In mathematics a Gaussian Distribution Function is a function of the form:

Distribution |
Functional Form |
Mean |
Standard Deviation |

Ganussian |
f |
a |
${\sigma}_{\begin{array}{l}\\ \end{array}}$ |

**The Gaussian distribution is one of the most
commonly used probability distribution for applications. If the number of
events is very large, then the Gaussian distribution function may be used to
describe physical events. The Gaussian distribution is a continuous function
which approximates the exact binomial distribution of events **:

$P(y)=\frac{1}{\sigma \sqrt{2\pi}}e{\frac{-(y-\mu )}{2{\sigma}^{2}}}^{2}$

$\mu $:mean
of distribution $$ ${\sigma}^{2}$:variance
of the distribution y is a continuous variable $(-\infty \le y\le \infty )$

Probability (P) of y being in the range [a, b] is given by an integral

**$P(y<a<b)=\frac{1}{\sigma \sqrt{2\pi}}{\displaystyle \underset{a}{\overset{b}{\int}}{e}^{\frac{-{(y-\mu )}^{2}}{2{\sigma}^{2}}}}{d}_{y}$**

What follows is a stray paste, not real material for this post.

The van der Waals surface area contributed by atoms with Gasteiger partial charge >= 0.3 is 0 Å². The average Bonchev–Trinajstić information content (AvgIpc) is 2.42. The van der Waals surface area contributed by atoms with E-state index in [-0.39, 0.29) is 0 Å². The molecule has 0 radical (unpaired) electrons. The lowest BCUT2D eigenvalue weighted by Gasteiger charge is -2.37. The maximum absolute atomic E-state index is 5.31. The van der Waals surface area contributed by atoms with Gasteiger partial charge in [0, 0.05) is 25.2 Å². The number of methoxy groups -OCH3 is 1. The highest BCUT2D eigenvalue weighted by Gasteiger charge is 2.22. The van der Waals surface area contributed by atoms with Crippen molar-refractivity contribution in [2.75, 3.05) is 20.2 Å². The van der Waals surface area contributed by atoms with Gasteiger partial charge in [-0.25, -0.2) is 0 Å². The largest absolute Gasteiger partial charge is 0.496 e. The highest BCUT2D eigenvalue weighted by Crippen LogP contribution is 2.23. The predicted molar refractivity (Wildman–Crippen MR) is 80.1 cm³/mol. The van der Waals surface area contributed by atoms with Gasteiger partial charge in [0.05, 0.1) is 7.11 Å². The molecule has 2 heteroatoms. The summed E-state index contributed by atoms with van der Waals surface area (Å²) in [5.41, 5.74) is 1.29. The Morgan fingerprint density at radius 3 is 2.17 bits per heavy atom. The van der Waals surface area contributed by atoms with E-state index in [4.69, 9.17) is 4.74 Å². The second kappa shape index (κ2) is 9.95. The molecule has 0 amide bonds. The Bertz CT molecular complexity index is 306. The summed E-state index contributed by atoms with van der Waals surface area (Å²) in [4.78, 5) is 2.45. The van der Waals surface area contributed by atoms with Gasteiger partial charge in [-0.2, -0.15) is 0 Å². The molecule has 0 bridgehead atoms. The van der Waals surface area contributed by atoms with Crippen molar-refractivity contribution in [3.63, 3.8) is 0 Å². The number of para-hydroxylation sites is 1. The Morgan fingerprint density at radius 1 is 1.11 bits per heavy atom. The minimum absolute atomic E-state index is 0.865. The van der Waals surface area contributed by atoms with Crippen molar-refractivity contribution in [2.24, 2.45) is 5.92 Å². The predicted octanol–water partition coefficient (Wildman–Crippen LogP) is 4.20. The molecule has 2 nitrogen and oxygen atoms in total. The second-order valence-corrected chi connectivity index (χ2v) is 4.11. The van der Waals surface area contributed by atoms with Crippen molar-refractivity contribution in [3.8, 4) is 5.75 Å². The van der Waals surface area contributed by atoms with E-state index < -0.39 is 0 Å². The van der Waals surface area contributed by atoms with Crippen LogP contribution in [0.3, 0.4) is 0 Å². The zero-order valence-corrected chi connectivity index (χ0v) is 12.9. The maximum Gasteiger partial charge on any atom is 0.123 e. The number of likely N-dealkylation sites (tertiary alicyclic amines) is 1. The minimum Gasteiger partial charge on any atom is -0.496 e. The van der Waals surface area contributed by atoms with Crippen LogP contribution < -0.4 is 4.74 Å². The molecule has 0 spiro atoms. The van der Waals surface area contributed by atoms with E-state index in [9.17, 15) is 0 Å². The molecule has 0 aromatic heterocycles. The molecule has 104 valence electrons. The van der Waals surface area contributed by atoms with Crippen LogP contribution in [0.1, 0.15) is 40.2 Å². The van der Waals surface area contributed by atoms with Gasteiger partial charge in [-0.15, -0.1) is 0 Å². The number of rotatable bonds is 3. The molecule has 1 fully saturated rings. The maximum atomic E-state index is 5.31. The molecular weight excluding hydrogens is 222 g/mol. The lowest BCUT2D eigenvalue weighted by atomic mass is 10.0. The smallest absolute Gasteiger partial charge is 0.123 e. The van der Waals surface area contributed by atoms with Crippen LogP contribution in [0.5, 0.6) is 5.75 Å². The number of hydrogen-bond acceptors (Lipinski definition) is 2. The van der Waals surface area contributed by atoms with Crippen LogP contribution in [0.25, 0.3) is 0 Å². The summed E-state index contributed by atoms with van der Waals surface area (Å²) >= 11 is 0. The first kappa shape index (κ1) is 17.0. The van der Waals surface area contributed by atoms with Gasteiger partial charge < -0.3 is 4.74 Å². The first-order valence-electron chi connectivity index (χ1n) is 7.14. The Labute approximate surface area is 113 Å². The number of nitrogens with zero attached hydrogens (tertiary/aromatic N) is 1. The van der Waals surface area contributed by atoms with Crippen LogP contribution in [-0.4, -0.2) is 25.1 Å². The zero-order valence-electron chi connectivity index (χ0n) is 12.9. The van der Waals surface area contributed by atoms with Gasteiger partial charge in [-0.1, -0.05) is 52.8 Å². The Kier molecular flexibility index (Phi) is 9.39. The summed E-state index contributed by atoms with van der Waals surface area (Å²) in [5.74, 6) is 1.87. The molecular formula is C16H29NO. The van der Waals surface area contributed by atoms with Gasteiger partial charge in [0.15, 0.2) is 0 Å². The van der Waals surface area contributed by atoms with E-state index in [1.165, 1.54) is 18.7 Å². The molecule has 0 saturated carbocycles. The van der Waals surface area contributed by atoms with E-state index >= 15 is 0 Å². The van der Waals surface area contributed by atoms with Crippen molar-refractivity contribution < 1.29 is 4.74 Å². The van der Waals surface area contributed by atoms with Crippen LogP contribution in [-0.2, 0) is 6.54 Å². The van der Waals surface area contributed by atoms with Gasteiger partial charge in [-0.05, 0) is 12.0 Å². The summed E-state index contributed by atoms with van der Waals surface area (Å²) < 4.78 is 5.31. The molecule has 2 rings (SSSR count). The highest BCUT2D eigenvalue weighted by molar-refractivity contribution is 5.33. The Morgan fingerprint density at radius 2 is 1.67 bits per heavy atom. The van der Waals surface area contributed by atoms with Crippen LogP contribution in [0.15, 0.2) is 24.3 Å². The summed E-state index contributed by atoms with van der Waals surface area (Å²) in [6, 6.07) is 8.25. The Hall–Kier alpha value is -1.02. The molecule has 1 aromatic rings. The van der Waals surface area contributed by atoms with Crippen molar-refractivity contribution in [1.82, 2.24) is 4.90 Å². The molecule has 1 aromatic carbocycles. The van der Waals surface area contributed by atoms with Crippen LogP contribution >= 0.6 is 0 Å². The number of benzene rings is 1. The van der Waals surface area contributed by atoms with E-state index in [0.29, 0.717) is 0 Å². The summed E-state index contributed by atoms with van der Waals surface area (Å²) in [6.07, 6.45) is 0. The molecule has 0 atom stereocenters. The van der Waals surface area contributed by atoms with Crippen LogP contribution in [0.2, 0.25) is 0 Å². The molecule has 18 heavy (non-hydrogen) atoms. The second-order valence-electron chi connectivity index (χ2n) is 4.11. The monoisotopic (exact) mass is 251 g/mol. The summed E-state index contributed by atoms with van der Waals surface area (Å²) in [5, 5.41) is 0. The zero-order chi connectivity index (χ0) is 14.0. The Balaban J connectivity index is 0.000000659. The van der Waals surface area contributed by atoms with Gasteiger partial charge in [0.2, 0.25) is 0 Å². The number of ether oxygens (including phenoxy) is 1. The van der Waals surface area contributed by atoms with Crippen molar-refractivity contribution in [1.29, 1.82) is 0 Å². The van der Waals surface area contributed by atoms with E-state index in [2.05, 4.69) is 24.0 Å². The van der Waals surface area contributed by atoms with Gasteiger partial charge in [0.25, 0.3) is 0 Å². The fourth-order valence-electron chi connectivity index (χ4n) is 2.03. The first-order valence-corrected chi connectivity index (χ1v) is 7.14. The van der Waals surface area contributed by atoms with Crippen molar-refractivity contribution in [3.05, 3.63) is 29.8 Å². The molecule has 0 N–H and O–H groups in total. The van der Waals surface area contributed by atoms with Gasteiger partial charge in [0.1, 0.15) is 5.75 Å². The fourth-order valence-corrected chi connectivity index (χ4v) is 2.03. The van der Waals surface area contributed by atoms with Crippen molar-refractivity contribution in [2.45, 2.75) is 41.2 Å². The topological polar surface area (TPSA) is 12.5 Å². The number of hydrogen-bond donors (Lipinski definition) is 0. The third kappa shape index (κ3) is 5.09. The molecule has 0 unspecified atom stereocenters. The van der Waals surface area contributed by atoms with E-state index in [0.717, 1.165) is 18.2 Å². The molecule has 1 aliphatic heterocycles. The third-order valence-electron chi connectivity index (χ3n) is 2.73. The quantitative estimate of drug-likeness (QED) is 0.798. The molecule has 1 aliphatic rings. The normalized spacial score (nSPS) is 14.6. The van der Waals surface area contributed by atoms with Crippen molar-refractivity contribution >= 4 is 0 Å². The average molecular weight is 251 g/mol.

Total area under the curve is normalized to one.

The probability integral: $P(-\infty <y<\infty )=\frac{1}{\sigma \sqrt{2\pi}}{\displaystyle \underset{-\infty}{\overset{\infty}{\int}}{e}^{\frac{-{(y-\mu )}^{2}}{2{\sigma}^{2}}}}{d}_{y}=1$

**The
Gaussian distribution is also commonly called the "normal distribution"
and is often described as a "bell-shaped curve".**

The Diagram shows Normalized Gaussian curves with expected value ${\mu}_{}$ and variance ${\sigma}_{}^{2}$ The corresponding parameters are a= $\frac{1}{(\sigma \sqrt{(2\pi ))}}$, b= $\mu $, c= $\sigma $. $$$$

The normal distribution with mean 0 and standard deviation 1 N(0;1)is called the standard normal distribution.

A random variable with the standard normal distribution is called a standard normal random variable and is usually denoted by Z.

The cumulative probability distribution of the standard normal distribution $P(Z\le z)$

has been tabulated and is used to calculate probabilities for any normal random variable.

$P(Z\le {z}_{0})$ gives the area under the curve to the left of ${z}_{0}$

$P({z}_{0}\le Z\le {z}_{1})=P(Z\le {z}_{1})-P(Z\le {z}_{0})$

The distribution is symmetric $P(Z\le {z}_{0})=P(Z\ge -{z}_{0})$

Example: Look at the graph below and suppose Z is a standard random variable. Calculate:

$\begin{array}{l}P(Z\le 1.1)\\ P(Z>0.8)\\ P(Z\le -1.52)\\ P(0.4\le Z\le 1.32)\\ P(-0.2\le Z\le 0.34)\end{array}$

ONLINE QUIZ ABOUT GAUSSIAN DISTRIBUTION

Click here to go to next page: Real life applications of Gaussian Distribution